A long-percolating scandal may have gotten amplified by the FBI — and this has nothing to do with Russians or Republicans. Capitol police had taken custody of laptops and other equipment belonging to Imran Awan, a former aide to both Reps. Marcia Fudge (D-OH) and former DNC chair Debbie Wasserman Schultz (D-FL) as part of an ongoing criminal investigation. Last night, the Daily Caller reported that the FBI has become part of the investigation by taking custody of smashed hard drives found in Awan’s home:

FBI agents seized smashed computer hard drives from the home of Florida Democratic Rep. Debbie Wasserman Schultz’s information technology (IT) administrator, according to an individual who was interviewed by Bureau investigators in the case and a high level congressional source.

Pakistani-born Imran Awan, long-time right-hand IT aide to the former Democratic National Committee (DNC) Chairwoman, has since desperately tried to get the hard drives back, the individual told The Daily Caller News Foundation’s Investigative Group.

The scope of the case has apparently broadened past the Capitol police’s jurisdiction. According to Luke Rosiak’s report, the evidence points to a financial scheme that extends into Pakistan, which would require the FBI to unwind. The reason for the discovery turns out to be the haste in which Awan and his wife Hina Alvi (also a Congressional aide to New York Democrat Gregory Meeks) vacated their house in Virginia when the police first started probing their activities. They listed their house for rent on a network that serves the military, and their new tenants found some very interesting materials left behind:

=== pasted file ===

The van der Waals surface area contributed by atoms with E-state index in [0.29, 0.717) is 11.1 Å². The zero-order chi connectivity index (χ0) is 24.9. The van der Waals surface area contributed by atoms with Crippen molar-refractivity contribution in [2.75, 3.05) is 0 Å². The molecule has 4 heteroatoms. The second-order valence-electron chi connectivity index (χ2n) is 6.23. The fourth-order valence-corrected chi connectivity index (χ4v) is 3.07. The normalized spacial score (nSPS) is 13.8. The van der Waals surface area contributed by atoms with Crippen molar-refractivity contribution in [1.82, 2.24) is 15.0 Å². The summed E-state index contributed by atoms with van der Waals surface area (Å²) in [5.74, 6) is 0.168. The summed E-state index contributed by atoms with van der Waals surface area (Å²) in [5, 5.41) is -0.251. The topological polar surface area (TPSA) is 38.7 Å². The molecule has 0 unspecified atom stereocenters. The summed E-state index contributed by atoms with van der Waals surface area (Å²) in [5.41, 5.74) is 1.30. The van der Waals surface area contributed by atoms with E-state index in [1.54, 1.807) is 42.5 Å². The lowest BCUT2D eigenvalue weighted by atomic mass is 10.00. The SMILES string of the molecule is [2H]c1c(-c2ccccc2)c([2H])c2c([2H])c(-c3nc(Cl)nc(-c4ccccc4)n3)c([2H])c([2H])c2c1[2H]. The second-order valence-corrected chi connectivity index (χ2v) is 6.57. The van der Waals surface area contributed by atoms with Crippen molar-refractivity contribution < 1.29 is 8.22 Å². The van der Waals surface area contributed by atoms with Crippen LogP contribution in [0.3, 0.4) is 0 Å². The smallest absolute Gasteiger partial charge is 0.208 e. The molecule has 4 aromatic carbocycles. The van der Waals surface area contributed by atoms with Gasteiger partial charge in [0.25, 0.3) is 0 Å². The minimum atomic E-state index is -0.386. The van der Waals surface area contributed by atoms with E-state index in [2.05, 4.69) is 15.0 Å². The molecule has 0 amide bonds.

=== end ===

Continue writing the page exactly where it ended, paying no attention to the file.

One of the new tenants — a Marine Corps veteran married to a female Navy Officer — said he found “wireless routers, hard drives that look like they tried to destroy, laptops, [and] a lot of brand new expensive toner.” …

“It was in the garage. They recycled cabinets and lined them along the walls. They left in a huge hurry,” the Marine said. “It looks like government-issued equipment. We turned that stuff over.”

They got it to the FBI quickly, but Awan wanted his old materials back so badly he threatened to sue the tenants for their return. They’ve billed him $350 in part for the costs of the materials, which seems … rather stupid. Awan is establishing a link to the hard drives and other materials that prosecutors might have had to otherwise prove exists if they find anything incriminating on the hard drives. All they need to do is produce the e-mail from their attorney claiming that the tenants owe them money for the materials. Awan’s attorney might have better advised them to keep their mouths shut about the materials and claim they had no connection to them.

Of course, this is going to be tricky to prosecute, if it gets that far, depending on how wide the scandal goes. There is a constitutional conflict between the FBI and Congress, as the former is part of the co-equal but separate executive branch. Normally Congress has jurisdiction over what happens in Congress, which we saw in the legal fight between Denny Hastert and the Department of Justice in the William Jefferson scandal and the raid on his office. So far this investigation hasn’t publicly targeted a member of Congress, and but if it does, get ready for another jurisdictional fight.

That’s why Capitol police still have not yet perused Wasserman Schultz’ laptop, about which the former DNC chair issued a threat two months ago. She claimed that it was privileged information under the Speech and Debate Clause, and she has a good legal argument — but not a good public-relations case. Last week, Wasserman Schultz began negotiating terms for the police to review the data on the laptop, perhaps realizing that the Awan scandal wasn’t going to dissipate.

As for Awan and his family, no one’s quite sure where they are. Awan told his tenants that he’s “homeless,” which is quite a feat for someone whose family made $4 million from their Congressional consultancy over the last eight years. One has to assume that the FBI will have more resources to track them down than the Capitol police would, both at home and abroad.